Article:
Clandestine Arts' production of 'Carrie: The Musical' punches above its weight class

Clandestine Arts' production of 'Carrie: The Musical' punches above its weight class
Photo courtesy of Clandestine Arts

Theater can be many things – comforting, challenging, even confounding – but I prefer it when it's dangerous. Producer-director Derek Critzer shares that sentiment: "I love weird, I love edgy, I love the punk-y," the founder of Clandestine Arts recently told me. His attraction to the extreme has been demonstrated in unconventional stagings of Rent, Aida and Sweeney Todd (the last featuring RuPaul's Drag Race finalist Ginger Minj as Mrs. Lovett), but Critzer's latest musical mounting is easily his riskiest yet.

Critzer wasn't yet born when Carrie: The Musical made its brief bow on Broadway, becoming the benchmark by which big-budget failures are judged. The legendary flop garnered a cult following, and though a 2012 off-Broadway revival was short-lived, 2015 productions in London and Los Angeles were well-received. Critzer attended the 2012 version, and has brought the latest revised script from L.A. to Orlando for its area premiere.

Adapted for the stage by Lawrence D. Cohen (screenwriter of the 1976 Brian DePalma film), with songs by Michael Gore (Fame, Camp) and Dean Pitchford (Footloose), Carrie's plot is mostly faithful to Stephen King's novel. Timid teen Carrie White (Dorothy Christopher), whose fanatically religious mother, Margaret (Wendy Starkand), has sheltered her from the facts of life, freaks out when she gets her first menstrual period in the gymnasium shower and is mercilessly mocked by her peers, led by mean girl Chris (Kayla Alvarez) and her best friend, Sue (Jasmine Forsberg). Sue feels guilty and gets her nice-guy boyfriend, Tommy (Luis Gabriel Diaz), to ask Carrie to prom as an apology, unaware that Chris and her douche-bro BF, Billy (Josh Woodbury), have plotted a vicious prank. When Carrie finally unleashes her latent telekinetic talents on her tormenters, no one gets the rental deposit back on their tux.

This risky story straddles the genres of Gothic horror and the Hallmark Channel, and there's nothing conservative about its technical demands. Clandestine Arts is certainly stretching the capabilities of ME Theatre, a converted warehouse off OBT in a neighborhood populated by more prostitutes than theater patrons; I got my desired dose of danger wondering if my car would still be around after the show. Inside the intimate dance-centric studio, Critzer's and Tom Limbacher's multilevel set – which seems cobbled together from blood-splattered driftwood, with little concern for safety railings – inspires another wave of apprehension; terrifyingly tall platforms are Clandestine's signature design element.

Once the show starts, the first thing you notice is the yeoman's job performed by music director Timothy D. Turner, who milks some fantastic many-layered harmonies from the massive chorus while simultaneously serving as a one-man pit band. The next arresting element is Christopher's star turn in the title role; her huge, haunted eyes are more Chloë Grace Moretz than Sissy Spacek, and her marvelously flexible voice nicely tracks her transformation from wilting wallflower to avenging angel. Each time Christopher duets with Starkand – who effectively sells Margaret's insanity through her intense singing, if not her acting – or Natalie Doliner as sympathetic gym teacher Miss Gardner, the show soars. Forsberg is also strong as Sue, who acts as an inconsistent narrator through a flashback framing story awkwardly added for the play.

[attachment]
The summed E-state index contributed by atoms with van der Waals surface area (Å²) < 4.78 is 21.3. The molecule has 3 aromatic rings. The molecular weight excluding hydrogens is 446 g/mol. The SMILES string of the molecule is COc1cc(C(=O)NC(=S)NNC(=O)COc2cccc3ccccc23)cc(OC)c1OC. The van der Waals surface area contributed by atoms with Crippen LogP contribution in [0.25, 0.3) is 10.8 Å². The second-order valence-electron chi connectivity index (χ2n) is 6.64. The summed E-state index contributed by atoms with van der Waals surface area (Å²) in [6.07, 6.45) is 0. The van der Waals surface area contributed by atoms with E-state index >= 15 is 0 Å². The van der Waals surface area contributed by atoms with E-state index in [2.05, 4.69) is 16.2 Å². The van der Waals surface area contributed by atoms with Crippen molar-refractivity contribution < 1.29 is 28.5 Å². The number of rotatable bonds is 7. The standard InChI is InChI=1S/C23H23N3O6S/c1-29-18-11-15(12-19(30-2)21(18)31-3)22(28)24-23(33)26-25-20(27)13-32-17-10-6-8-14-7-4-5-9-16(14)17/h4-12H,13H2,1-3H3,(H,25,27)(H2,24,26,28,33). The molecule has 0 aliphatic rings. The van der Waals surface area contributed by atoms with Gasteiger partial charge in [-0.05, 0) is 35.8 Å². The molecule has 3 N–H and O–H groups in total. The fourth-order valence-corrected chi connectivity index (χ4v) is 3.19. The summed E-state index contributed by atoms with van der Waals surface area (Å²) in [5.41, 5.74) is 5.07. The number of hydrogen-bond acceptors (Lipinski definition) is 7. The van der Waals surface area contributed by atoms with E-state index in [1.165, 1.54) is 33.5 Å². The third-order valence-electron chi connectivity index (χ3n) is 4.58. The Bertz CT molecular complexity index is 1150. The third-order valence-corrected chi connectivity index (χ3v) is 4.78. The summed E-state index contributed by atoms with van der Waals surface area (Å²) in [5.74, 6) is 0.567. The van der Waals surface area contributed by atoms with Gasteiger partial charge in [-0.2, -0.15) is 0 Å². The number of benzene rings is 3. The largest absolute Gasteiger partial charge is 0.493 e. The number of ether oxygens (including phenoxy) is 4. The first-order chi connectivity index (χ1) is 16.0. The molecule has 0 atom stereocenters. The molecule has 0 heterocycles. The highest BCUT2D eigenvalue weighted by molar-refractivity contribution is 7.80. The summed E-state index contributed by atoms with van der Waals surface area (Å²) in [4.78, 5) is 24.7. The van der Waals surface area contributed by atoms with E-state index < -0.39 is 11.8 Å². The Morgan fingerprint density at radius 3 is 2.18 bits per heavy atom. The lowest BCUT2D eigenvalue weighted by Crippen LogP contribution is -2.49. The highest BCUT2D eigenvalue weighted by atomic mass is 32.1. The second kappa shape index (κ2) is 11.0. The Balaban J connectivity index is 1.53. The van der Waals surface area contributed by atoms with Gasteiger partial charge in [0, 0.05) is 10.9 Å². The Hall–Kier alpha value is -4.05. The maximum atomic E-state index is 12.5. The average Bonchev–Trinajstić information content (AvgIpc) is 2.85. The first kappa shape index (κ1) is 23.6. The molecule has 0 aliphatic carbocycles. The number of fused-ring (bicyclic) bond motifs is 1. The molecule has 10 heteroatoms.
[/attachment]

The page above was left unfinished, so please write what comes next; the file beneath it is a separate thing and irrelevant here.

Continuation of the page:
In the days leading up to opening, Critzer told me his production faced calamities of Biblical proportion, including a hard drive crash that wiped out all the video projections, an insect infestation of the blood-soaked wigs, and a gallbladder attack for co-director Sylvia Viles. ("I'm solid on the vision, but when it comes to detail and character work, I miss a lot of it," Critzer told me, explaining their partnership. "I blocked the show and set the vision, and then she stepped in and worked it from there.")

While I admire their pluck in overcoming obstacles, the compromises required to mount this epic show on a shoestring budget ($9,000, including rights and space rental) took a toll. Moving lights create some eye-catching effects, but distract every time they shift positions, and scene transitions are community-theater clumsy. The ensemble is uneven and oversized, constantly crowding the stage and making Steven Johnson's choreography look like little more than flailing arms. Most crucially, the spotty special effects are neither realistic enough nor abstract enough to satisfyingly support the supernatural climax; instead of being cathartically visceral, the violence is cheesy and confusing. Even without the above, nothing can fix the fact that the show is too long, with too many meh midtempo ballads and too much focus on bland secondary characters.

When you do dangerous theater, sometimes you get burned, and I can't say I came away from Carrie converted to its fandom. But if Critzer and company are punching above their weight class, and getting TKO'ed in the process, at least they are stepping into the ring instead of playing it safe.


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